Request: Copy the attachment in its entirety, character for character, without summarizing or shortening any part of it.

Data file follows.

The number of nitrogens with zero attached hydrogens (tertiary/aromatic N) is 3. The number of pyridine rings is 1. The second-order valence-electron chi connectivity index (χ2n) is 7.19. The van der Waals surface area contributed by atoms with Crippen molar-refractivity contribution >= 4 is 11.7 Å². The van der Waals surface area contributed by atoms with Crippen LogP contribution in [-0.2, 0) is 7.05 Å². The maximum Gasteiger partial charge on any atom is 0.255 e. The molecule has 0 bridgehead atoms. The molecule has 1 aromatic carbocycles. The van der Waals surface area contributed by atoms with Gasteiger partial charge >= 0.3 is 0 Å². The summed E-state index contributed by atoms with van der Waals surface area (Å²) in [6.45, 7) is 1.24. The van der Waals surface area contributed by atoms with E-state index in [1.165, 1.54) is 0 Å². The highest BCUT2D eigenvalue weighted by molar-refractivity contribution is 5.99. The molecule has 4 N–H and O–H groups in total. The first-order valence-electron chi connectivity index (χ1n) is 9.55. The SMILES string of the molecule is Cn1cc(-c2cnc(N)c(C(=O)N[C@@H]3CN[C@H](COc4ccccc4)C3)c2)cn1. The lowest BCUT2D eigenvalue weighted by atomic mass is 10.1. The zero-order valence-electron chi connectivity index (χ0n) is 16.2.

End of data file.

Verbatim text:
The number of nitrogens with zero attached hydrogens (tertiary/aromatic N) is 3. The number of pyridine rings is 1. The second-order valence-electron chi connectivity index (χ2n) is 7.19. The van der Waals surface area contributed by atoms with Crippen molar-refractivity contribution >= 4 is 11.7 Å². The van der Waals surface area contributed by atoms with Crippen LogP contribution in [-0.2, 0) is 7.05 Å². The maximum Gasteiger partial charge on any atom is 0.255 e. The molecule has 0 bridgehead atoms. The molecule has 1 aromatic carbocycles. The van der Waals surface area contributed by atoms with Gasteiger partial charge >= 0.3 is 0 Å². The summed E-state index contributed by atoms with van der Waals surface area (Å²) in [6.45, 7) is 1.24. The van der Waals surface area contributed by atoms with E-state index in [1.165, 1.54) is 0 Å². The highest BCUT2D eigenvalue weighted by molar-refractivity contribution is 5.99. The molecule has 4 N–H and O–H groups in total. The first-order valence-electron chi connectivity index (χ1n) is 9.55. The SMILES string of the molecule is Cn1cc(-c2cnc(N)c(C(=O)N[C@@H]3CN[C@H](COc4ccccc4)C3)c2)cn1. The lowest BCUT2D eigenvalue weighted by atomic mass is 10.1. The zero-order valence-electron chi connectivity index (χ0n) is 16.2.